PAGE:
Retinitis pigmentosa (RP), is a disease of genetic origin that causes a progressive degeneration of the light-sensitive eye cells (photoreceptors) that gradually lose vision.
It affects one person in 3,700, although this figure is variable depending on the country and region. It is the first cause of blindness of genetic origin in the adult population. It is more common in men, with 60% of patients sick and 40% women.

It was described for the first time by Donders in 1855 and since then it has not ceased in the effort of the knowledge of the diverse factors and genetic disorders that take part in its appearance and development, still being a long way to go.

The difficulty of understanding the Retinitis Pigmentosa treatment,  lies in the complexity of its pathophysiology and genetics, since to date the mutations found only explain less than half of the cases of retinitis pigmentosa.

The main problem that exists is the great variability of genetic mutations that can cause the same lesion in the retina, and also, on the contrary, how the same mutation found in a family is able to express different forms and degrees of disease. This suggests that there are not only genetic factors involved, but also environmental factors, and disease development can be modulated.

What is a Retinitis Pigmentosa Treatment?


Retinitis pigmentosa is a genetic disease of the retina.

Currently, more than 100 genes involved have been described and more than 2,000 mutations have been identified. However, these only explain a part of the cases of retinitis pigmentosa and, in about 25-30% of the affected families to which a genetic diagnosis is made, the molecular cause cannot be identified. This means that there are still new genes and mutations to be associated with the disease, a challenge to which research is oriented and for which the IMO Foundation currently has 2 projects underway in the laboratory.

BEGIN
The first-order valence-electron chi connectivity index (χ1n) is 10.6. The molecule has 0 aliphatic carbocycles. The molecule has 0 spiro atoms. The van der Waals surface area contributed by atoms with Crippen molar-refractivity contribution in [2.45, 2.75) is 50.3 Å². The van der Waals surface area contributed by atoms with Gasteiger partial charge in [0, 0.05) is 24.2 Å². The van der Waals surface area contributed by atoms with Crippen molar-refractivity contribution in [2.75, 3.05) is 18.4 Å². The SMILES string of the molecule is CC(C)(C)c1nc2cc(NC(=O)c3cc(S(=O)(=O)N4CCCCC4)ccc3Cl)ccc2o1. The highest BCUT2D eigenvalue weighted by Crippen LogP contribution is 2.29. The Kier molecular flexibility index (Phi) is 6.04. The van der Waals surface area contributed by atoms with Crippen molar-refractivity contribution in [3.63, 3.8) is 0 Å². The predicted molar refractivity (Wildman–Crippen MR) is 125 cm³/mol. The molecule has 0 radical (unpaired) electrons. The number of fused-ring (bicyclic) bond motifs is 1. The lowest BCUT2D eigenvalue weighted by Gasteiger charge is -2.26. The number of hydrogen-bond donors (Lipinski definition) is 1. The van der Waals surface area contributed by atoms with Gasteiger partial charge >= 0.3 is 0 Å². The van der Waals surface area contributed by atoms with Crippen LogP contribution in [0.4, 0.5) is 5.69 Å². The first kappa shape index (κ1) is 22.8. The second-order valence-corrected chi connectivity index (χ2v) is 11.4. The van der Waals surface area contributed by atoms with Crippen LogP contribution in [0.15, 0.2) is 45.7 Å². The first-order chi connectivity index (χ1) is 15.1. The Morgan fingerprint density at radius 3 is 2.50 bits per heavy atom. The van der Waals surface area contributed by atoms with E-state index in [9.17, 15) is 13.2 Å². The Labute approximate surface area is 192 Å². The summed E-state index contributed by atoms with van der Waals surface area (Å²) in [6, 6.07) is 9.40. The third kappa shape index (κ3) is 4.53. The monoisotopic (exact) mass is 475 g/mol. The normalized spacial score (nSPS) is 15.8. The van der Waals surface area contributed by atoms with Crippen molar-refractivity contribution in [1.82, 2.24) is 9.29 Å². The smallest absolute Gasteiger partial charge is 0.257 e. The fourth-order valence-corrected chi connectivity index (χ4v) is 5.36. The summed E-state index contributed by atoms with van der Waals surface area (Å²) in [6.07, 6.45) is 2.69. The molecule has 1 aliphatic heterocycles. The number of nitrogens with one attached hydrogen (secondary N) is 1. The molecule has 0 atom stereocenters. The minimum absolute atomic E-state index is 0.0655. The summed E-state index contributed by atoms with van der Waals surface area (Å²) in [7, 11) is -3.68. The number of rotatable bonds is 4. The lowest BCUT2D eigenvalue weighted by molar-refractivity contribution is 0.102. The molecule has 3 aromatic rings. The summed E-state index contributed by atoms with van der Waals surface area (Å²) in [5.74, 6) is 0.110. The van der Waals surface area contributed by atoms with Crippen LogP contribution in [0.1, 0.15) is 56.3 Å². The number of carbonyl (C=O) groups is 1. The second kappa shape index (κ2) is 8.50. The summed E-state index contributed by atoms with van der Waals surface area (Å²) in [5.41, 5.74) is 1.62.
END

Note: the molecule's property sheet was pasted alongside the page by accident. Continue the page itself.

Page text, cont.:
Genetics is complex in this retinal dystrophy, since it can be transmitted through different inheritance patterns:

  • Dominant: affections in all generations of the family.
  • Recessive: jump generations. There are affections in one generation and, in the others, bearer members.
  • Linked to the X chromosome: affects only men and women carriers.

Symptoms of The Retinitis Pigmentosa

Tunnel vision: the reduction of the visual field causes patients to lose peripheral vision, so it is common for them to suffer frequent blows and falls or have problems locating and picking up objects around them. On the contrary, the central vision is maintained until late stages of the disease.

Night blindness: the difficulty of vision in poorly lit environments, as well as the poor adaptation of light to darkness, is one of the first manifestations of retinitis pigmentosa.

Decreased visual acuity: the ability to see clearly and distinguish details is reduced when the pathology is evolved.

Glare: the perception of flashes and “flashes”, especially in bright conditions, is very annoying and makes the use of sunglasses with special filters necessary.

Decreased visual acuity: the ability to see clearly and distinguish details is reduced when the pathology is evolved.

Altered color perception: also occurs in advanced cases of retinitis pigmentosa.

Living with Retinitis Pigmentosa